8. Sundaytrekker

    Sundaytrekker Star commenter

    I know of a head who has resigned to rake up a classteacher position this term. So, no, you’re not the only one feeling this way. It’s very tough out there.
  9. fariduddin

    fariduddin New commenter

    It is very tough at the HT level. Becomes hard to review options when you are in the thick of it. Health and wellbeing is very imporant so please take care.
    Lara mfl 05 likes this.
  10. eljefeb90

    eljefeb90 Senior commenter

    You are definitely not alone. Headship has taken a toll on every head teacher I have known. It has destroyed either their mental or physical health or their moral compass , sometimes all three. I presume you have already handed in your resignation. You sound as if you need counselling or even medical advice. No job should grind you down like this. The end is in sight. Focus on getting over this trauma and planning for the rest of your life.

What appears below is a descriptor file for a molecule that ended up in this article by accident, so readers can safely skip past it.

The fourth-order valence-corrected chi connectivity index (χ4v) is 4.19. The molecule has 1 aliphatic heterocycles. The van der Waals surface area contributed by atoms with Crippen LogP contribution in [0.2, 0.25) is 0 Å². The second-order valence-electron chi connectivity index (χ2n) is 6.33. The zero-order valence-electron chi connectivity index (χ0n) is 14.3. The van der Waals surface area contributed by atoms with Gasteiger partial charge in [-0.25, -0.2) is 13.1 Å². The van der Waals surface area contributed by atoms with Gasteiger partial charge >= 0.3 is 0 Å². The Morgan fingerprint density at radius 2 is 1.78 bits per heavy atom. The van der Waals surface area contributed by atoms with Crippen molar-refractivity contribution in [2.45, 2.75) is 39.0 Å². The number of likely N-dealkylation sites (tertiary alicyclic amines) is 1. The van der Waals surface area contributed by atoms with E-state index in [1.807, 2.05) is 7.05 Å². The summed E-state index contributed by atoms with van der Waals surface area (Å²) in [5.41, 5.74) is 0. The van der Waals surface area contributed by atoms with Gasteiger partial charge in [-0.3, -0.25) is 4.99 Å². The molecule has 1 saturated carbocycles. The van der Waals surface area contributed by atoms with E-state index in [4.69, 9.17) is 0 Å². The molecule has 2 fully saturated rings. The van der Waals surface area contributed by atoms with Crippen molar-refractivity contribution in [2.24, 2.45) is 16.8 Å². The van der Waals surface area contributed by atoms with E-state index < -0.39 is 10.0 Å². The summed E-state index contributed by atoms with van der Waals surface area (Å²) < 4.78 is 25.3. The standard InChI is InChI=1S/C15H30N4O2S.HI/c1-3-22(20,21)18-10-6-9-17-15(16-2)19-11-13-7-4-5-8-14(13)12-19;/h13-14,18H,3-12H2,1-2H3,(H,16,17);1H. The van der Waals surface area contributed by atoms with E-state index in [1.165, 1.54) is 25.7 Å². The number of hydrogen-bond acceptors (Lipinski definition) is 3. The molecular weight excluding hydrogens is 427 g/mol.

11. Ex-teacher

    Ex-teacher Occasional commenter

    I retired 2 summers ago, and had the same concerns. They haven't materialised!

    As part of my get fitter regime I've just become a paperboy. It gets me out of bed by 7am, gives me about a 4 mile walk (none of this cycling stuff for me!), and buys me the odd little treat. The shop I work for were desperate, all their kids had left (ironically to sit exams!), and they already know I am unlikely to do it over the winter, when, let's face it, it's cold and miserable and bed isn't!
  12. Shedman

    Shedman Star commenter